library. The input range of values is from *-5 to 10*. We apply our defined function on this set of input values.

```
from matplotlib import pyplot
def relu(x):
return max(0.0, x)
input = [x for x in range(-5, 10)]
# apply relu on each input
output = [relu(x) for x in input]
# plot our result
pyplot.plot(series_in, series_out)
pyplot.show()
```

We see from the plot that all the negative values have been set to zero, and the positive values are returned as it is. Note that we've given a set of consecutively increasing numbers as input, so we've a linear output with an increasing slope.

## Why is ReLU non-linear?

At the first glance after plotting ReLU it seems to be a linear function. But in fact, it is a non-linear function and it is required so as to pick up & learn complex relationships from the training data.

It acts as a linear function for positive values and as a non-linear activation function for negative values.

When we're using an optimizer such as SGD (Stochastic Gradient Descent) during backpropagation, it acts like a linear function for positive values and thus it becomes a lot easier when computing the gradient. This near linearity allows to preserve properties and makes linear models easy to be optimized with gradient based algorithms.

Also ReLU adds more sensitivity to weighted sum and thus this avoids neurons from getting saturated (i.e when there is little or no variation in the output).

## Derivative Of ReLU:

The derivative of an activation function is required when updating the weights during the backpropagation of the error. The slope of ReLU is 1 for positive values and 0 for negative values. It becomes non-differentiable when the input `x`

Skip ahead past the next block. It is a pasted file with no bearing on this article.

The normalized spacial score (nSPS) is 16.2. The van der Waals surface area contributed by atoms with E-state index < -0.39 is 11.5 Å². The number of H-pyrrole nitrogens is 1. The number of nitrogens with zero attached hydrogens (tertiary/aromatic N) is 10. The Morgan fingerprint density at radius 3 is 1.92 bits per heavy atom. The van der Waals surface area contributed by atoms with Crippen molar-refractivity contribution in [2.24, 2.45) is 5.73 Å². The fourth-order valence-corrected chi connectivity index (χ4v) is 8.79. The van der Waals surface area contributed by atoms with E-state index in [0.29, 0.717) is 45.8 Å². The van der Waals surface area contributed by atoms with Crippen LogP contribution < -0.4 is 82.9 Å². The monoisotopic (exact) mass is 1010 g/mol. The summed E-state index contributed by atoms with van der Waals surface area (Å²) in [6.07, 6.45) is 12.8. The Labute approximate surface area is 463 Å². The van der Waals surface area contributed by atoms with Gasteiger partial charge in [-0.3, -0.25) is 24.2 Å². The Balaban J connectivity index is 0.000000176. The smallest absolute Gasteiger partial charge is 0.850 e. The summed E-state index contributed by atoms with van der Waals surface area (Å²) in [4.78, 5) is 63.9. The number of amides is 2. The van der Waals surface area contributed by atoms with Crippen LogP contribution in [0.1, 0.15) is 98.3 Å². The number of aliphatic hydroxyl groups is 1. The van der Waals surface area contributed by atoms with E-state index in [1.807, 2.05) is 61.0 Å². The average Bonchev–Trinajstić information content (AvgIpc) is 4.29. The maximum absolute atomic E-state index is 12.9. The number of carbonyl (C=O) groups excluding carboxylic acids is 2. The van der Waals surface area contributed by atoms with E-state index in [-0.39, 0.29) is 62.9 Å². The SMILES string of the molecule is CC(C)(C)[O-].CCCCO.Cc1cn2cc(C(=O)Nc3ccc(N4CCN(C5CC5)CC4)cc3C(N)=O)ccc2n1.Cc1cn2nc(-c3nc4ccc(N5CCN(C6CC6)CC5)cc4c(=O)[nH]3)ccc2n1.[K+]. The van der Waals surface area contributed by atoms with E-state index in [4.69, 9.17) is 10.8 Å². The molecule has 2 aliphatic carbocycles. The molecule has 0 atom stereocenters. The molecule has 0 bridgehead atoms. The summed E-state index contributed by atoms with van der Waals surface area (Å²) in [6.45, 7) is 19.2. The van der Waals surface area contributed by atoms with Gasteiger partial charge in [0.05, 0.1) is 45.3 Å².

is zero, but it can be safely assumed to be zero and causes no problem in practice.

## Advantages of ReLU:

ReLU is used in the hidden layers instead of Sigmoid or tanh as using sigmoid or tanh in the hidden layers leads to the infamous problem of "Vanishing Gradient". The "Vanishing Gradient" prevents the earlier layers from learning important information when the network is backpropagating. The sigmoid which is a logistic function is more preferrable to be used in regression or binary classification related problems and that too only in the output layer, as the output of a sigmoid function ranges from 0 to 1. Also Sigmoid and tanh saturate and have lesser sensitivity.

Some of the advantages of ReLU are:

**Simpler Computation**: Derivative remains constant i.e 1 for a positive input and thus reduces the time taken for the model to learn and in minimizing the errors.**Representational Sparsity**: It is capable of outputting a true zero value.**Linearity**: Linear activation functions are easier to optimize and allow for a smooth flow. So, it is best suited for supervised tasks on large sets of labelled data.

## Disadvantages of ReLU:

**Exploding Gradient**: This occurs when the gradient gets accumulated, this causes a large differences in the subsequent weight updates. This as a result causes instability when converging to the global minima and causes instability in the learning too.**Dying ReLU**: The problem of "dead neurons" occurs when the neuron gets stuck in the negative side and constantly outputs zero. Because gradient of 0 is also 0, it's unlikely for the neuron to ever recover. This happens when the learning rate is too high or negative bias is quite large.

With this article at OpenGenus, you must have the complete idea of ReLU (Rectified Linear Unit) Activation Function.